Accordingly, banks have been eager to stretch their losses across as long a period as possible. Facing a triple-digit bank-failure count and trying to manage hundreds of troubled lenders, regulators are willing to go along, up to a point.
In April, accounting rule makers gave banks more leeway in valuing hard-to-trade securities. That's led to current discussions over when banks will have to bring some off balance-sheet assets and liabilities back in house.
"Politically, this sort of forbearance is the lowest-cost way of stopping the train wreck," said Wayne Landsman, an accounting professor at the University of North Carolina. "The banks wanted that April change very badly, and you have to assume they wanted it for a reason."
Behind the curve
The risk, of course, is that deferring the reckoning can create a bigger problem later. And there are those who believe the banks are doing just that.
Nonperforming and restructured assets grew six times as fast as loan reserves over the past year, analysts at Keefe Bruyette & Woods estimate, while reserve building as a proportion of new troubled loans tapered off after peaking in the fourth quarter of 2008.
This pattern suggests "the banks are not ahead of the curve in providing for troubled loans," the KBW analysts wrote in a report earlier this month.
Plenty of trouble is ahead. Prices on apartment, industrial, office and warehouse properties dropped 33% over the past year, according to the Moody's/REAL commercial property price index.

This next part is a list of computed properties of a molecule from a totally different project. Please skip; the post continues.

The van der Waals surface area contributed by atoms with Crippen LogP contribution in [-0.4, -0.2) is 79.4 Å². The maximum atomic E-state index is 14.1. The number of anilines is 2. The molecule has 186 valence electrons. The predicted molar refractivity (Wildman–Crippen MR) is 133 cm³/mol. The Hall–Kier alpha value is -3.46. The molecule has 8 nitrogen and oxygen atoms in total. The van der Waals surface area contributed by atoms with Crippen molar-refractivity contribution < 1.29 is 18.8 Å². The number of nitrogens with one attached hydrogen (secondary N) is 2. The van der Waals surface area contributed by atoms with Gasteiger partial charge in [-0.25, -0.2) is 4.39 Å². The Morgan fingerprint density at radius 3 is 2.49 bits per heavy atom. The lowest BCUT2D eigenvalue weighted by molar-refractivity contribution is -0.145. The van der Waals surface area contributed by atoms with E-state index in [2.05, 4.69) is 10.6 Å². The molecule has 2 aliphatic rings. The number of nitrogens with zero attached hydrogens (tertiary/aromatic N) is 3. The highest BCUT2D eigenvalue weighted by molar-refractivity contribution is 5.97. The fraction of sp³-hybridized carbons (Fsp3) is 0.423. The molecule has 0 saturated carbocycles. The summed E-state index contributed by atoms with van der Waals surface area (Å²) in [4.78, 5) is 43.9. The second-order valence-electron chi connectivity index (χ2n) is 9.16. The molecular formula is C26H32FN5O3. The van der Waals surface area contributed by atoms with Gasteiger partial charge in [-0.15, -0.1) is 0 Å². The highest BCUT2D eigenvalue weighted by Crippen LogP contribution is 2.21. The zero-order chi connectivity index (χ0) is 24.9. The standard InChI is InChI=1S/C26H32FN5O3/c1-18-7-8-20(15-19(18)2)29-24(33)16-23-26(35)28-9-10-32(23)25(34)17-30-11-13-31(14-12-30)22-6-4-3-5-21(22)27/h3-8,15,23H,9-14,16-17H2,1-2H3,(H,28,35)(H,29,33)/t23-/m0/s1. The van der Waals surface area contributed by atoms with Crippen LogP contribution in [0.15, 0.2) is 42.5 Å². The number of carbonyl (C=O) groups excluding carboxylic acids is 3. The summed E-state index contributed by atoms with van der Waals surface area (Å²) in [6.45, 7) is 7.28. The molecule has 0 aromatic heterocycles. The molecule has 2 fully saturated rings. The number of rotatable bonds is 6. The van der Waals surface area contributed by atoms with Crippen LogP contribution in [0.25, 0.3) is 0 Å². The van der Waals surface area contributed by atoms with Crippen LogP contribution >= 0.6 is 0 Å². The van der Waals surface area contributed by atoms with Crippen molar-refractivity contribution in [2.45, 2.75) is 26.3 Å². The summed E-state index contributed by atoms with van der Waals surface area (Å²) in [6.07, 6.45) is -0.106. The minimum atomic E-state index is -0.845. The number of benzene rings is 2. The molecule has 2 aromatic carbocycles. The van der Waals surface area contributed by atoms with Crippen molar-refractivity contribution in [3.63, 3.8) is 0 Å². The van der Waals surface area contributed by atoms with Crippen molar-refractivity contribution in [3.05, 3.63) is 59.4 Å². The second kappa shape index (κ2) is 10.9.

Real estate research firm Foresight Analytics estimates banks should have booked losses on around $110 billion of defaulted commercial real estate and construction loans. But so far they have taken their medicine in only about a third of those cases.
That means the banks could face a backlog of $70 billion or so defaulted but unreserved loans as we head into the teeth of down cycle in commercial real estate -- where the bulk of bubble-era loans are due to be repaid or refinanced between 2010 and 2012.
Regional and community banks, rather than the giant TARP-taking entities, will bear the brunt of this onslaught. Banks with between $100 million and $10 billion in assets have almost $900 billion of commercial real estate exposure, Foresight estimates. That's three times their capital.
"Right now, we're closer to the beginning of this problem than the end," said Matthew Anderson, a partner at Foresight in Oakland, Calif.
Apples and oranges
Even some seemingly well established positive trends look muddled with a closer look at the numbers.
For instance, publicly disclosed financial reports have been showing a slowdown in the growth of early-stage delinquencies, those in which borrowers are a month or two behind on their bills. Investors have been cheered by this trend because it suggests the worst losses are behind the banks.